An Arkansas appeals court on Wednesday reversed a lower court ruling that allowed a worker injured in Afghanistan to transfer structured annuity payments in a workers’ compensation case to take advantage of a lump-sum payment discount, ruling that the transfer was prohibited.
IN Metropolitan Tower Life Insurance Co. v. Roosevelt Land Partners Corp., the Arkansas Court of Appeals determined that a lower judge erred in allowing Donald Hill’s attempt to transfer his structured settlement payments because it would violate the Longshore and Harbor Workers’ Compensation Act.
Mr. Hill had reached a settlement with his employer, the private military contractor Dyncorp International, and Dyncorp̵7;s insurer, Continental Insurance Co., which resulted in a structured annuity agreement with MetLife Assignment Company Inc.
Mr. Hill attempted to transfer his payments to Genex Capital Corp. for a discounted one-time payment. Genex assigned its interest to Roosevelt Land Partners.
MetLife objected to Roosevelt’s transfer application, arguing that it was prohibited under the LHWCA, Mr. Hill’s 2019 settlement agreement and MetLife’s annuity, while Roosevelt argued that the transfer was not prohibited because payments were not “due or payable” under the LHWCA.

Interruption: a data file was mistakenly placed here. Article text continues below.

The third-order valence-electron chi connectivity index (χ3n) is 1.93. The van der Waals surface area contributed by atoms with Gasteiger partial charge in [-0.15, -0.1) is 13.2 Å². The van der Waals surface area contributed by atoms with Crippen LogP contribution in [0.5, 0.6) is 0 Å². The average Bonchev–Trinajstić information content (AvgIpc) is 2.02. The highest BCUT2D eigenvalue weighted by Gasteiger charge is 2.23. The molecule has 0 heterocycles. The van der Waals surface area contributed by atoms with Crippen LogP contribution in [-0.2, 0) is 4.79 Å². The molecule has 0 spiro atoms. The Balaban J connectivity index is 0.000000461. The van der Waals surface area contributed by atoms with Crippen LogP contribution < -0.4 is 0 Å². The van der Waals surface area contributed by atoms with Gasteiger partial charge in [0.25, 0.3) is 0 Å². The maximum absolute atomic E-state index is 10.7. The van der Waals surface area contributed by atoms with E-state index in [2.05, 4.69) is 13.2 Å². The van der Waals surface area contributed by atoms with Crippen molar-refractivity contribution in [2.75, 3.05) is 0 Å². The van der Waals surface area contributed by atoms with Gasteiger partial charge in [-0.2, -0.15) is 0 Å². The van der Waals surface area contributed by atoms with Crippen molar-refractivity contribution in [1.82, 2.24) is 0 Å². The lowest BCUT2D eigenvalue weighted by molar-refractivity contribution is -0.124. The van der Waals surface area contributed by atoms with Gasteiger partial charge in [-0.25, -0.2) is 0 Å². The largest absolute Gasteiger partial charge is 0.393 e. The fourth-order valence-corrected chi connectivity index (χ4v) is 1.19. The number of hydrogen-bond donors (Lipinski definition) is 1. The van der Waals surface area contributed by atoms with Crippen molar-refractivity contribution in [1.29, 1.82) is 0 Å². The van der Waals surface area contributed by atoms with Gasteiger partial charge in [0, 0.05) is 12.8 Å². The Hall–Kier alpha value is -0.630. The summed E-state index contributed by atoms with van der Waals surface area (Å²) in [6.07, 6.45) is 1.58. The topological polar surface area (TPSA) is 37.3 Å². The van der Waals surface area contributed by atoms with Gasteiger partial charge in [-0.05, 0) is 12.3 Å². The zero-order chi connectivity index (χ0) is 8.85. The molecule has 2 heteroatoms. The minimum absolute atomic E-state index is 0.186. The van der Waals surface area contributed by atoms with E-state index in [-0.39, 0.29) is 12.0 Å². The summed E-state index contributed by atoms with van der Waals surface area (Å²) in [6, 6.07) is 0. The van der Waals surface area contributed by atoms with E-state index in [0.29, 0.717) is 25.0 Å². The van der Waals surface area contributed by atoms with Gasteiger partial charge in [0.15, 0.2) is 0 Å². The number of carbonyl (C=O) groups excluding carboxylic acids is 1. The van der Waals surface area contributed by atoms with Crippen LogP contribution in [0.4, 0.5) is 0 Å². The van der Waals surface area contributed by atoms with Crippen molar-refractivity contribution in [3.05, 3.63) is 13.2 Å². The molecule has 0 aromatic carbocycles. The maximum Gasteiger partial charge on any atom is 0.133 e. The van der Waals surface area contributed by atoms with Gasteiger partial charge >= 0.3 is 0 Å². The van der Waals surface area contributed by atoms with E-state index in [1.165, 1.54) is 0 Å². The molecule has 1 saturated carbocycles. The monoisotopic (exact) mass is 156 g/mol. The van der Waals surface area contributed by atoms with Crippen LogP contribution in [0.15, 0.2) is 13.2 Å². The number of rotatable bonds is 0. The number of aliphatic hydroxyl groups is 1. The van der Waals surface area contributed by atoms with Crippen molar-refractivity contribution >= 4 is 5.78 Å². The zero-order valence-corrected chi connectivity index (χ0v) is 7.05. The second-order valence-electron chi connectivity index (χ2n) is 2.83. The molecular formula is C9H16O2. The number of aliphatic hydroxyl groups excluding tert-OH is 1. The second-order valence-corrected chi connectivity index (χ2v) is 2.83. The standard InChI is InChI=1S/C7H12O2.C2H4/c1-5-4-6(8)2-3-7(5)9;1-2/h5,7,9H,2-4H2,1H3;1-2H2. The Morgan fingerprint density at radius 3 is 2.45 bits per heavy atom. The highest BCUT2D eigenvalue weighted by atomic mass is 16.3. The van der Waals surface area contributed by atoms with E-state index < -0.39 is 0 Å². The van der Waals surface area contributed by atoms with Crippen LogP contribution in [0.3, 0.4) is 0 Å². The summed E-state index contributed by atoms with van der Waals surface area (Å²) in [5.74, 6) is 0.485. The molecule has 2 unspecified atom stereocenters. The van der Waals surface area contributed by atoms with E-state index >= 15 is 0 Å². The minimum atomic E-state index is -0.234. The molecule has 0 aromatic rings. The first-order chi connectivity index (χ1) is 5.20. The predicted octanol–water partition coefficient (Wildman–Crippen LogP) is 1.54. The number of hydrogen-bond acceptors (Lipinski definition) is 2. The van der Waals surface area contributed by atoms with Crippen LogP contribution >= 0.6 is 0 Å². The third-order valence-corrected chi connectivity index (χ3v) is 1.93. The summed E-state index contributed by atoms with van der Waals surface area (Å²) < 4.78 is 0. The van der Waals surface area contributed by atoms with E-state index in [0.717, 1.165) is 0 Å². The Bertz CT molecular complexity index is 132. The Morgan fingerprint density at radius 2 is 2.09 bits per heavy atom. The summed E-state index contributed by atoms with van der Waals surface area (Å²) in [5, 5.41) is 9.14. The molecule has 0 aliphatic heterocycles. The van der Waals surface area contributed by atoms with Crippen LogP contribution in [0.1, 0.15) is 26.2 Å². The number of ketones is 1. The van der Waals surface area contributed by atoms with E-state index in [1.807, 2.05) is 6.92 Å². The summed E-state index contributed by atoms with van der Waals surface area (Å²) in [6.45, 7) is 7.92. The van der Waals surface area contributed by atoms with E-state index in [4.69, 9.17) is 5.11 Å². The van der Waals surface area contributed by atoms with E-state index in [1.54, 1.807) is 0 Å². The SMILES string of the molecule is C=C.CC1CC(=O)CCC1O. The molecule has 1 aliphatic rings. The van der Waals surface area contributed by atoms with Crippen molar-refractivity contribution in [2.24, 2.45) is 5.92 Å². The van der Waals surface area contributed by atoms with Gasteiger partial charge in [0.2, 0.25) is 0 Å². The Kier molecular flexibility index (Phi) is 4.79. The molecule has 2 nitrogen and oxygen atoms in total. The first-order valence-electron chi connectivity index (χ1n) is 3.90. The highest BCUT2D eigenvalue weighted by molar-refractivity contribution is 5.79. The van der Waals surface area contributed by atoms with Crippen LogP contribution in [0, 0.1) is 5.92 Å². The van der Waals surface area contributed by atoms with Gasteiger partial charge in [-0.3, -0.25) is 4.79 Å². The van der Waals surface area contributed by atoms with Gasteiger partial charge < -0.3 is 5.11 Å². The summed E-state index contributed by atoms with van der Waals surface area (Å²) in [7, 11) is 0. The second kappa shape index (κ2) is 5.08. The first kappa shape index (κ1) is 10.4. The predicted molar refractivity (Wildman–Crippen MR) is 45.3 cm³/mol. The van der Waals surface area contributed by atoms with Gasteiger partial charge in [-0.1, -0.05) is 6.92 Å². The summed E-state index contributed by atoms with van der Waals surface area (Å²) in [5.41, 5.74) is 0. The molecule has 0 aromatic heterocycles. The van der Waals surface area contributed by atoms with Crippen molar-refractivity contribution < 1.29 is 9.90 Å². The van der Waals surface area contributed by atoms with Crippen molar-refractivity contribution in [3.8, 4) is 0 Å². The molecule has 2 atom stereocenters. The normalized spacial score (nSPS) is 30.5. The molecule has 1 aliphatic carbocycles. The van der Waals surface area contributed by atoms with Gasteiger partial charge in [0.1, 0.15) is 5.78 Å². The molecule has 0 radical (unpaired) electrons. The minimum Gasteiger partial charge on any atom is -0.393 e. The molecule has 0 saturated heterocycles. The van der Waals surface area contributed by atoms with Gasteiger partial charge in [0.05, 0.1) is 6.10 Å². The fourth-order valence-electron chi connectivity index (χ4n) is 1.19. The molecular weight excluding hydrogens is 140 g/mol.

In August 2020, a trial judge approved the transfer to Roosevelt, finding that it did not violate federal law because the payments from MetLife were not “due or payable” under the LHWCA.
MetLife argued that the LHWCA prohibits the award of payments or benefits, but its request to vacate the decision was denied and MetLife appealed.
The Court of Appeals held that the settlement arose out of claims under the LHWCA due to work injuries, and the settlement specifically gave MetLife as an entity “the obligation to make future payments” to Mr. Hill.
It reversed the lower court’s approval of the transfer and remanded the case for further proceedings.